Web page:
TX-4 & 26: Two Texas Reps Won’t Seek Re-Election — As candidate filing deadlines begin to approach in the early primary states, we are seeing 2024 electoral decisions being made. Two more members of the Texas US House delegation announced that they will not run for re-election next year. Veteran Rep. Michael Burgess (R-Pilot Point), in a 26th District that covers three-quarters of Denton County, all of Cooke and two-thirds of Wise County in North Texas, announced that he will not seek an 11th term in the House. Rep. Pat Fallon (R-Frisco), in a more surprising move since he was elected to Congress just three years ago, is opting to run for the state Senate seat that he left to originally run for Congress.

Both Texas seats are safely Republican. The FiveThirtyEight data organization rates TX-4 as R+31, while TX-26 is rated R+26. The Daily Kos Elections site ranks the 4th and 26th as the 159th and 127th most vulnerable seats, respectively, in the Republican Conference.

VA-7: Rep. Spanberger to Run for Governor — Three-term US Rep. Abigail Spanberger (D-Glen Allen) announced that she will run for governor of Virginia in 2025. The move means she will not seek re-election to the House in 2024.

Gov. Glenn Youngkin (R), under Virginia’s unique one-term limit law for its state chief executives, is ineligible to seek re-election. Therefore, the position will again be open for the 2025 election. Rep. Spanberger reports more than $1.4 million cash-on-hand in her congressional committee, all of which is transferable to a Virginia state campaign.

Without Spanberger seeking re-election, the 7th District becomes highly competitive in the general election. The FiveThirtyEight data organization rates the seat as D+2. Dave’s Redistricting App calculates 51.1D – 47.2R partisan lean. The Daily Kos Elections site ranks VA-7 as the 17th most vulnerable seat in the Democratic Conference.

14th Amendment Ruling: Door Open

By Jim Ellis — Monday, Nov. 13, 2023

President

Former President Donald Trump with former Vice President Mike Pence. / Photo by Gage Skidmore

January 6: Insurrection? — There has been an ongoing argument about whether former President Donald Trump’s actions surrounding the January 6 situation at the US Capitol constitutes “insurrection” as cited in the US Constitution’s 14th Amendment, and last week, a state Supreme Court issued a ruling.

At first glance, it appears that Trump won the Minnesota decision, but reading the chief justice’s decision suggests the issue is not yet firmly decided. Similar lawsuits are also alive in Colorado and Michigan.

The Minnesota State Supreme Court officially dismissed the lawsuit that was attempting to ban Trump from the state’s ballot. The high court ruled that his name be placed on the Republican primary ballot. Obviously, this part of the decision favors the former president.

The high court left open the possibility to hear, however, another lawsuit for the general election should Trump win the Republican presidential nomination. Some of the language associated with this narrative suggests that the ultimate decision might be different.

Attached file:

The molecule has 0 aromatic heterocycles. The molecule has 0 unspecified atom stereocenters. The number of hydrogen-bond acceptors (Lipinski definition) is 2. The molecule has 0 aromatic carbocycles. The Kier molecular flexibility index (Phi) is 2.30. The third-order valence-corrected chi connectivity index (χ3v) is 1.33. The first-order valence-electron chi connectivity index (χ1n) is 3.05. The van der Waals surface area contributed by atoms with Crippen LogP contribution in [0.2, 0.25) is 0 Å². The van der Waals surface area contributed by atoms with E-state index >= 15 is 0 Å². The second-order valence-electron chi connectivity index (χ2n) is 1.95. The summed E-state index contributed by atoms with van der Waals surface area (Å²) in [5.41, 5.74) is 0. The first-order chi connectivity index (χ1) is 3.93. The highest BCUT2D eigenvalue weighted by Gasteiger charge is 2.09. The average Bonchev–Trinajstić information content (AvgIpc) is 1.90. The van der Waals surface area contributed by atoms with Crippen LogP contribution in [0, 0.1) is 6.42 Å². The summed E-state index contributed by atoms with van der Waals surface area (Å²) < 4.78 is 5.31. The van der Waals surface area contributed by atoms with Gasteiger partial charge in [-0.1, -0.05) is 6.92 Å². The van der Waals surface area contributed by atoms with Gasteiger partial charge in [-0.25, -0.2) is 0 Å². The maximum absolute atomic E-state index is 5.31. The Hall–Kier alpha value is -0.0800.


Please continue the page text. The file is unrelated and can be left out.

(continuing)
In dismissing the challenge, Minnesota Chief Justice Natalie Hudson wrote that the Republican primary is, “an internal party election to serve internal party purposes…[a]nd there is no statute that prohibits a major political party from placing on the presidential nomination primary ballot, or sending delegates to the national convention supporting, a candidate who is ineligible to hold office.”

The plaintiffs indicated they are “disappointed” with the ruling but underscored that the state Supreme Court has left the door open for a perhaps different ruling later in the cycle after Trump becomes the party nominee.
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Trump on Ballot in Minnesota; Incumbent Challenged in AR-3; Virginia Final Numbers; Houston Mayoral Runoff Set

By Jim Ellis — Friday, Nov. 10, 2023

President

Former President Donald Trump / Photo by Gage Skidmore

Minnesota: State Supreme Court OKs Trump for Primary Ballot — Ruling on a 14th Amendment lawsuit attempting to bar former President Donald Trump from the ballot saying he incited an “insurrection” even though he or no January 6-convicted defendant was even charged with insurrection against the Constitution; therefor, the Minnesota State Supreme Court ruled Wednesday that he will be placed on the Republican primary ballot. The high court left open the possibility to hear, however, another lawsuit for the general election should Trump win the Republican presidential nomination.

Similar lawsuits are also alive in Colorado and Michigan.

In dismissing the challenge, Minnesota Chief Justice Natalie Hudson wrote that the Republican primary is, “an internal party election to serve internal party purposes … [and] there is no statute that prohibits a major political party from placing on the presidential nomination primary ballot, or sending delegates to the national convention supporting, a candidate who is ineligible to hold office.”

The plaintiffs indicated they are “disappointed” with the ruling but underscored that the state Supreme Court has left the door open for a perhaps different ruling later in the cycle relating to the general election.

House